Fitness Pro Tips On How To Train In The Winter

January 27, 2021

Contrary to what some people might think, winter is actually the best time to properly train for summer activities such as triathlons, marathons and more. We asked Fitness World director of fitness education Logan Dube to share tips on how to properly train in the winter for some of those favourite summer activities. —Vita Daily

build your aerobic baseline. The winter is a great time to build an aerobic baseline for summer endurance sports like running, cycling or triathlons or outdoor adventures like hiking, canoe trips, etc. Trainers offer cardiovascular assessments so we can help create an appropriate and effective cardio program to complement resistance training workouts. There are five heart rate training zones, and making sure the zone you have access to matches the zone you need for your preferred activities, means you’ll be able to participate in and enjoy those activities way more! Following a personalized cardio program even three days a week, including steady-state aerobic training and intervals appropriate to your fitness level, can deliver great results in shorter workouts than you might imagine. Even 30-minute cardio workouts can get the job done!

incorporate a seasonal program. Winter is also like a summer lover’s offseason. The same way athletes train differently in the off-season, having a seasonal or cyclical program can help you progress each year without overtraining any one specific component of your fitness. Example: If you love to participate in 10km, half-marathon/marathon or triathlon events in the summer and you typically do a lot of running and cardio, winter is a great time to do some strength training, build up some muscle, and/or work on muscle imbalances. Runners often have strong calves and quads but need to incorporate exercises for glutes, hamstrings and core in order to have power and ward off injury.

bulking vs. cutting. For those who love to pursue a bodybuilding-style program (focused on muscle gain and various levels of physique competition), the winter can be a great time to eat a bit more, work to increase muscle mass and maybe move up to a higher weight class for the next season of competitions. There are healthy, smart, progressive ways to gain muscle (vs. eating a lot of donuts and gaining mostly body fat!) And seasonally, it might make more sense for people to be cutting (reducing body fat for a leaner physique) as the weather gets warmer. Having a nutrition plan and logging your food/tracking your nutrients is a highly evidenced way to achieve your physique goals.

power of community. Winter can be a tougher time to train—it’s dark in the morning and it’s dark earlier in the afternoon. For people who workout early in the morning or after work, it can feel harder to get to the gym when it’s dark out! Therefore, winter can be a great time to join a group challenge, participate in group training sessions, work with a personal trainer for some extra motivation or mix some classes into your routine. The power of community, connection and relationship can be a great antidote to the dark and cold months of winter! Group workouts can introduce you to new exercises, hold you accountable to those tougher exercises you tend to skip in your solo workouts and can push you to new levels of fitness thanks to the power of your motivating peers!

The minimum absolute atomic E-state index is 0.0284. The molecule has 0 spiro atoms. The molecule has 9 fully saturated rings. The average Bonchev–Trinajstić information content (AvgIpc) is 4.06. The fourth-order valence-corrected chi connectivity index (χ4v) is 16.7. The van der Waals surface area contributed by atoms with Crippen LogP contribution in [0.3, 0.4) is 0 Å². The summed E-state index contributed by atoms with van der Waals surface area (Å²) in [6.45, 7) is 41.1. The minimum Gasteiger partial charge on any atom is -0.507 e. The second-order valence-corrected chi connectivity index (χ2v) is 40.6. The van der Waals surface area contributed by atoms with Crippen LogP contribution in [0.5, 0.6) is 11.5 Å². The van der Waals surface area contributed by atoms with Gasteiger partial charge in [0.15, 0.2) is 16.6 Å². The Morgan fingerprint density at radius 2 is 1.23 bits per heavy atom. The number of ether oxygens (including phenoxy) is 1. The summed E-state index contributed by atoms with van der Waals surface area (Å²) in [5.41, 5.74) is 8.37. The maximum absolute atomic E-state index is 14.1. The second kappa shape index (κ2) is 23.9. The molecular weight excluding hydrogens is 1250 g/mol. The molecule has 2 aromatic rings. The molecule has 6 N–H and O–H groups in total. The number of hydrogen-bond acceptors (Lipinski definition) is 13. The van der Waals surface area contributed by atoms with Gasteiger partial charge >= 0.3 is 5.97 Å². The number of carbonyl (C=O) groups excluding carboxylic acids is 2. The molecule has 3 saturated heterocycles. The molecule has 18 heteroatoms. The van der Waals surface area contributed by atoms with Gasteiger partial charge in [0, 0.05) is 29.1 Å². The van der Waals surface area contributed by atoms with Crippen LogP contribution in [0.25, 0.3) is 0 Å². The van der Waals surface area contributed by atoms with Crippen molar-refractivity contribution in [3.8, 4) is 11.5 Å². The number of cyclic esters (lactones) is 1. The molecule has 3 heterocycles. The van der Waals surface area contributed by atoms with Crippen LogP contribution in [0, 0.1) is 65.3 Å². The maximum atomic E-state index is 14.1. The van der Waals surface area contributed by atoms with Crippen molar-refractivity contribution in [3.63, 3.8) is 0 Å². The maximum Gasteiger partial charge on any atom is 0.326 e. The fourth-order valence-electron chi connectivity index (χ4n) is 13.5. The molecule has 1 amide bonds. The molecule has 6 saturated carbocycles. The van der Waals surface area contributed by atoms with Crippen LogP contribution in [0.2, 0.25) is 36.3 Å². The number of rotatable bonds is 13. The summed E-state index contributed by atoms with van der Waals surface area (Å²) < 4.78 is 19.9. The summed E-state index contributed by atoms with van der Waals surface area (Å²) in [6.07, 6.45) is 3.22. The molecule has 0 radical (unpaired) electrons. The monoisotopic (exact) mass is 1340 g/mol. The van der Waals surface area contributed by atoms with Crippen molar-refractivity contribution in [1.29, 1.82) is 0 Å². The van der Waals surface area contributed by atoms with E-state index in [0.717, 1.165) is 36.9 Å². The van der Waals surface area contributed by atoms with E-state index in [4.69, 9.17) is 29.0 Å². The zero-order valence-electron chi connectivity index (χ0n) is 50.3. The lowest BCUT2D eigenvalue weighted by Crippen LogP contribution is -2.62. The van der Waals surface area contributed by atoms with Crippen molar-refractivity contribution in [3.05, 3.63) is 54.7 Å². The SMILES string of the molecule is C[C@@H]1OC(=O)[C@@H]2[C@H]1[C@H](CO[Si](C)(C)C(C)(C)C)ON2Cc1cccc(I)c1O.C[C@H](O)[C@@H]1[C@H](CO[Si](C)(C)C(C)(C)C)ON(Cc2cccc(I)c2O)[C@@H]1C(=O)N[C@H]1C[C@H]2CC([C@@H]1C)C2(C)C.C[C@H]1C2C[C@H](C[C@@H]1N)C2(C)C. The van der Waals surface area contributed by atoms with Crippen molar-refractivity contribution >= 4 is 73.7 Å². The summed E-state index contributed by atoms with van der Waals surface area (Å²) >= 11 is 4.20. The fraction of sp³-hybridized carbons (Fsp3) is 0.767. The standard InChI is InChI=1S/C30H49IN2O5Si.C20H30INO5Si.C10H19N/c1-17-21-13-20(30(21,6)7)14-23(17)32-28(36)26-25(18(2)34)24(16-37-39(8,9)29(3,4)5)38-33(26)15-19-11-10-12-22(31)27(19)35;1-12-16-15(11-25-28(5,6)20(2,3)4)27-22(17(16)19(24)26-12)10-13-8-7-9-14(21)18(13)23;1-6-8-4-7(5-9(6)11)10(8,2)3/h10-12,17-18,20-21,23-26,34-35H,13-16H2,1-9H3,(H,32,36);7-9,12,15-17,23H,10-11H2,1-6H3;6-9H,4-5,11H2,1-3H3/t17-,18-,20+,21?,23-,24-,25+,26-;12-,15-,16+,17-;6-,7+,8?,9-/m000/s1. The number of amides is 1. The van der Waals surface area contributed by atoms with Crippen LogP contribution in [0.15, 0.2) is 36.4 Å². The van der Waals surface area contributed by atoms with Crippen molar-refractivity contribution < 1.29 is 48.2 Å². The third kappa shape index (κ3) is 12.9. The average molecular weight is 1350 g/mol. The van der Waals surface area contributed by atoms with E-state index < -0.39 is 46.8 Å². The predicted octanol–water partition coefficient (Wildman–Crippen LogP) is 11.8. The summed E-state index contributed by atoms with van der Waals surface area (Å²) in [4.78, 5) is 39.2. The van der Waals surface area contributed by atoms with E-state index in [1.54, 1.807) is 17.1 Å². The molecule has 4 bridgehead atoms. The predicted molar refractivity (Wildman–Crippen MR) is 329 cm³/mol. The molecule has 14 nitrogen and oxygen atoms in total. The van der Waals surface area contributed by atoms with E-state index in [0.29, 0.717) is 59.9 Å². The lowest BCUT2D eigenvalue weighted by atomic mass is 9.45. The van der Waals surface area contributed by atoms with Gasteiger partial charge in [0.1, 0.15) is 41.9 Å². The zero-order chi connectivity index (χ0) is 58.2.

focus on the weak spots. It’s always a good time to focus on those areas of the body that are a little weaker, a little grumpy, house some previous injuries or force us to modify or avoid exercises we enjoy. Especially with the health guidelines, closures and challenges of Covid, we probably sat more, worked from home more, had to use less-than-ideal computer/desk setups and had to navigate more stress and uncertainty than ever before. This can definitely take a toll on the body—back pain, tight hips, stiff necks, painful shoulders & knees. Our bodies are designed to move! Yet 95 per cent of the population will experience low back pain at some point and over 80 per cent of active participants (athletes and people who work out) will experience shoulder pain. While acute injuries and major pain/illness should always be reviewed with a doctor or appropriate allied health professional, many trainers carry advanced certifications around postural assessment, corrective exercise and even Kinesiology degrees. If you’re experiencing mild pain or want to improve your movement quality/ability to exercise safely/comfortably, booking a session with one of these qualified trainers can be super helpful! This is not a cookie-cutter deal—a personalized program is really important to train at your pain-free best! Having a properly balanced program can also make a world of difference. For example, we recommend three pull exercises for each push exercise (in terms of volume of reps.) This is especially important for people who sit a lot, do hours of work on the computer or phone or who enjoy sports like tennis, volleyball, golf or softball/baseball. Setting up a program that incorporates more exercises to counterbalance the postures and activities that you do on a daily basis will help you train pain-free for life!


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